Friday, June 24, 2011

Civil War Newscasts: Part III

So I finally have some time to finish this three part post on a major collaborative project that my classes did over the Civil War at then end of the school year.  If you haven't had a chance please check out my first two posts here and here. 

Immediately after filming was completed, students began the arduous task of editing their work.  I knew this would be time consuming so the students had three days in class as well as the weekend to finish editing their newscasts.

The students had an option on what type of editing software they could use. 

The first choice was an online editing service called Jaycut.  This was the option for those students that either didn't have a Mac or weren't proficient with Windows Movie Maker.  Jaycut, in theory, is a great idea.  Everything is saved in the cloud.  In reality, it took a lot of time for videos to upload.  Part of the issue was probably the school server, so I'd suggest that students use Jaycut from home.

Another editing choice was Windows Movie Maker.  I like this software, but it was not an easy fit with some of the flip cameras (see previous post) that we used.  Files had to be converted which can be a lengthy process as well. Here is a video tutorial:

Options three and four were two bits of editing software using the Mac:  Final Cut (more expensive) and iMovie.  Both of these worked the best for classroom use, and they did not have the issues of Jaycut and Movie Maker.  Of course, the drawback is that we do not have a Mac lab at school.  However, we were very fortunate that our principal allowed students to bring their Macs to class.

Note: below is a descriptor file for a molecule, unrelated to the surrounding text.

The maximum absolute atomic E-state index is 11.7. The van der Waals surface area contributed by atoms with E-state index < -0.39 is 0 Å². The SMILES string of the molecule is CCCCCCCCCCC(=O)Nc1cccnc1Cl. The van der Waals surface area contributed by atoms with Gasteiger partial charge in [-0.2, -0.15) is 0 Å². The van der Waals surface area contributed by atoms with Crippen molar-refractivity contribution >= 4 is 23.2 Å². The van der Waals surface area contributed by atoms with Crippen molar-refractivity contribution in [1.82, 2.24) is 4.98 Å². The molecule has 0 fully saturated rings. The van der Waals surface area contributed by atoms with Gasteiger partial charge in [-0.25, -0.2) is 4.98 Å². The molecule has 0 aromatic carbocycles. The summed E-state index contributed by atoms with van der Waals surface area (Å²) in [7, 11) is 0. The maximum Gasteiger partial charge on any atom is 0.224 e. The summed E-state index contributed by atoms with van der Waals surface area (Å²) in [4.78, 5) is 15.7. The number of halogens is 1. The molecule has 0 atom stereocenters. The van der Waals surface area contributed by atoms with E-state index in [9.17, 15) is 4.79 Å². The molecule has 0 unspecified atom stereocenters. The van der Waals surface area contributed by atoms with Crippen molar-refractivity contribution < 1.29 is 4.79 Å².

The final part of the project was to have the students present their newscast.  Most students brought the video in on a flash drive or sent it via email if they were using Jaycut.  We watched these in chronological order, and I graded them using the checklist on the teacher instruction sheet.

All in all, this was a great cumulative project to end the year.  It incorporated a project based atmosphere, dug deeper into content, and allowed for students to become active learners.

 If you enjoyed this post please consider joining my Twitter PLN @HistoryandTech. As always, comments are welcome and appreciated.
Continue to enjoy your summer,


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